Newspaper article St Louis Post-Dispatch (MO)

Feminists Inspired Rigid School Rules

Newspaper article St Louis Post-Dispatch (MO)

Feminists Inspired Rigid School Rules

Article excerpt

In North Carolina, 6-year-old Johnathan Prevette was disciplined for sexual harassment because he smooched a classmate. To most commentators, it looked like a bizarre and isolated act of a politically correct bureaucrat gone mad.

The truth is far worse: Johnathan's punishment was the act of a perfectly sane and ordinary bureaucrat doing what bureaucrats are supposed to do: enforce the official rules.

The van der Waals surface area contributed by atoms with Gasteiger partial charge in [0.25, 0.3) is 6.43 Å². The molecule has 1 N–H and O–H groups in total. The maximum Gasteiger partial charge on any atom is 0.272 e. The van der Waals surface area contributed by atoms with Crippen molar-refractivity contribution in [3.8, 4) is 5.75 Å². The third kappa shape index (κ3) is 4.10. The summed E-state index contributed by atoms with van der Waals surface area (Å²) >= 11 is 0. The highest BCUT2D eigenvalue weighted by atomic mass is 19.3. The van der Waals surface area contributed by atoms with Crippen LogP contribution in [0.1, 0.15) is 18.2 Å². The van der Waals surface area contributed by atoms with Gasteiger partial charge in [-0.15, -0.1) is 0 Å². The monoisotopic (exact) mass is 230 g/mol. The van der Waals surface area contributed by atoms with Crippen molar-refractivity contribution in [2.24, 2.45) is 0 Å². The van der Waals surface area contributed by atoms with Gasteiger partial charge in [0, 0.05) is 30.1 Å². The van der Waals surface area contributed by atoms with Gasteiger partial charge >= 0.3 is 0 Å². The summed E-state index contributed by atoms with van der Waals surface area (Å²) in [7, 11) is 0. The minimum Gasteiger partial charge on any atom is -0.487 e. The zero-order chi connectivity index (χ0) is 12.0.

Fast-forward to a week later, a world away in Far Rockaway, N.Y.: A 7-year-old boy named De'Andre Dearinge gets a five-day suspension for sexual harassment after he kisses a little girl. North Carolina's sexual harassment policies, it turns out, are not some isolated anomaly. The sexual harassment rules in New York City also apply to kindergartners. And when The Washington Times interviewed school administrators in the D.C. area, they found the same policies at work: "Our (sexual harassment) policy does not indicate that there is any distinction made because of age or grade level," noted Lisa Farbstein, a spokeswoman for the Arlington County, Va., school district. "Theoretically, it could happen here," admitted Chris Cason, a spokesman for the Prince George's County, Md., school system. How did sexual harassment policies like these get dropped like so many little time bombs in elementary schools around the country? They were the product of an educational hysteria masquerading as fact, still widely believed - namely, that our schools cheat girls. The myth grew out of one fact, was ripped out of context, and endlessly repeated: Girls score about as well as boys in math until junior high school, when boys start to score better on standardized tests. In 1990, a year before the Association of American University Women issued a report that launched our current schools-cheat-girls panic, Education Digest published a summary of data about "The Education Gender Gap." By age 17, boys scored 6 points better on tests of math proficiency, which translated into even larger gaps in the highest levels. …

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